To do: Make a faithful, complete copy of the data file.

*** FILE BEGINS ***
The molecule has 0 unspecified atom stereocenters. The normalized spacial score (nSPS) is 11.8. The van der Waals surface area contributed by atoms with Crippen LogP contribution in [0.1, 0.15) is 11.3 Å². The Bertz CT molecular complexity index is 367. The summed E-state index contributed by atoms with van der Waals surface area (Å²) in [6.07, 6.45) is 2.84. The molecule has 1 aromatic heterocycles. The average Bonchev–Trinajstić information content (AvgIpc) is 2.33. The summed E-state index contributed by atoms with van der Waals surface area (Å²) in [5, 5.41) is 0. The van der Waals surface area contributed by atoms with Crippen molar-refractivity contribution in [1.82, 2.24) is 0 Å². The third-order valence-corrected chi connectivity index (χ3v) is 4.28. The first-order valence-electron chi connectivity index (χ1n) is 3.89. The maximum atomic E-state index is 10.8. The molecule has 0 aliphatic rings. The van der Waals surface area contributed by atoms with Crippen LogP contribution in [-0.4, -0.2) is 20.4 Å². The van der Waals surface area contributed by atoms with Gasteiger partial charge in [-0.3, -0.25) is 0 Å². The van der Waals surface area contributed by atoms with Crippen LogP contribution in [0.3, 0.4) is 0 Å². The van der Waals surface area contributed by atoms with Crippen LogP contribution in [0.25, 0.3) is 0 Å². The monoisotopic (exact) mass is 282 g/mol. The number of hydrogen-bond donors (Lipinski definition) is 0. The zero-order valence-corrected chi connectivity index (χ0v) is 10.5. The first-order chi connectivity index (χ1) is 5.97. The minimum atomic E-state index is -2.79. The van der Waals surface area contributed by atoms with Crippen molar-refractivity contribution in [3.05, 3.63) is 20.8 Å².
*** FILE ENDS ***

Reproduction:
The molecule has 0 unspecified atom stereocenters. The normalized spacial score (nSPS) is 11.8. The van der Waals surface area contributed by atoms with Crippen LogP contribution in [0.1, 0.15) is 11.3 Å². The Bertz CT molecular complexity index is 367. The summed E-state index contributed by atoms with van der Waals surface area (Å²) in [6.07, 6.45) is 2.84. The molecule has 1 aromatic heterocycles. The average Bonchev–Trinajstić information content (AvgIpc) is 2.33. The summed E-state index contributed by atoms with van der Waals surface area (Å²) in [5, 5.41) is 0. The van der Waals surface area contributed by atoms with Crippen molar-refractivity contribution in [1.82, 2.24) is 0 Å². The third-order valence-corrected chi connectivity index (χ3v) is 4.28. The first-order valence-electron chi connectivity index (χ1n) is 3.89. The maximum atomic E-state index is 10.8. The molecule has 0 aliphatic rings. The van der Waals surface area contributed by atoms with Crippen LogP contribution in [-0.4, -0.2) is 20.4 Å². The van der Waals surface area contributed by atoms with Gasteiger partial charge in [-0.3, -0.25) is 0 Å². The van der Waals surface area contributed by atoms with Crippen LogP contribution in [0.3, 0.4) is 0 Å². The van der Waals surface area contributed by atoms with Crippen LogP contribution in [0.25, 0.3) is 0 Å². The monoisotopic (exact) mass is 282 g/mol. The number of hydrogen-bond donors (Lipinski definition) is 0. The zero-order valence-corrected chi connectivity index (χ0v) is 10.5. The first-order chi connectivity index (χ1) is 5.97. The minimum atomic E-state index is -2.79. The van der Waals surface area contributed by atoms with Crippen molar-refractivity contribution in [3.05, 3.63) is 20.8 Å².